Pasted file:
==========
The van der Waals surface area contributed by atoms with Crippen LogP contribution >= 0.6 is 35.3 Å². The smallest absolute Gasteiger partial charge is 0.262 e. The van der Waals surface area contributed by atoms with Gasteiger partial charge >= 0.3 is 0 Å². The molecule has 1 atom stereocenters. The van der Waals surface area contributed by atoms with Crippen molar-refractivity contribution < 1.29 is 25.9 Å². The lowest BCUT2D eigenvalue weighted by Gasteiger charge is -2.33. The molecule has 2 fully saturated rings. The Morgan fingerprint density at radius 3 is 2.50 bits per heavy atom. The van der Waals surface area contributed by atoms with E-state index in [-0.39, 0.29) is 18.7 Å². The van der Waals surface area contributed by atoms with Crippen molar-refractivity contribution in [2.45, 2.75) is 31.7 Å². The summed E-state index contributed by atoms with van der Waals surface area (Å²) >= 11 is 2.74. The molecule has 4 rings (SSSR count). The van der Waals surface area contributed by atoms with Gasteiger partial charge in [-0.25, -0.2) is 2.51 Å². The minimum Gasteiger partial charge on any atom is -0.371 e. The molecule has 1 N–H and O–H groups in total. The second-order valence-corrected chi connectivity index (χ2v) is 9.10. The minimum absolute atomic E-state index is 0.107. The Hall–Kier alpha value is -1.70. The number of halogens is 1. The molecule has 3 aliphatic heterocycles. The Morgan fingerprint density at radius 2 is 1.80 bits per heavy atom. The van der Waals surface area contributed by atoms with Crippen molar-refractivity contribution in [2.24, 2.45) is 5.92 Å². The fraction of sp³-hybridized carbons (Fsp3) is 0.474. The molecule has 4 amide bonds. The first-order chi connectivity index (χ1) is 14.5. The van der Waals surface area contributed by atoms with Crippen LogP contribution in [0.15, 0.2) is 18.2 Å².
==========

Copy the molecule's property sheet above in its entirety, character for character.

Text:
The van der Waals surface area contributed by atoms with Crippen LogP contribution >= 0.6 is 35.3 Å². The smallest absolute Gasteiger partial charge is 0.262 e. The van der Waals surface area contributed by atoms with Gasteiger partial charge >= 0.3 is 0 Å². The molecule has 1 atom stereocenters. The van der Waals surface area contributed by atoms with Crippen molar-refractivity contribution < 1.29 is 25.9 Å². The lowest BCUT2D eigenvalue weighted by Gasteiger charge is -2.33. The molecule has 2 fully saturated rings. The Morgan fingerprint density at radius 3 is 2.50 bits per heavy atom. The van der Waals surface area contributed by atoms with E-state index in [-0.39, 0.29) is 18.7 Å². The van der Waals surface area contributed by atoms with Crippen molar-refractivity contribution in [2.45, 2.75) is 31.7 Å². The summed E-state index contributed by atoms with van der Waals surface area (Å²) >= 11 is 2.74. The molecule has 4 rings (SSSR count). The van der Waals surface area contributed by atoms with Gasteiger partial charge in [-0.25, -0.2) is 2.51 Å². The minimum Gasteiger partial charge on any atom is -0.371 e. The molecule has 1 N–H and O–H groups in total. The second-order valence-corrected chi connectivity index (χ2v) is 9.10. The minimum absolute atomic E-state index is 0.107. The Hall–Kier alpha value is -1.70. The number of halogens is 1. The molecule has 3 aliphatic heterocycles. The Morgan fingerprint density at radius 2 is 1.80 bits per heavy atom. The van der Waals surface area contributed by atoms with Crippen molar-refractivity contribution in [2.24, 2.45) is 5.92 Å². The fraction of sp³-hybridized carbons (Fsp3) is 0.474. The molecule has 4 amide bonds. The first-order chi connectivity index (χ1) is 14.5. The van der Waals surface area contributed by atoms with Crippen LogP contribution in [0.15, 0.2) is 18.2 Å².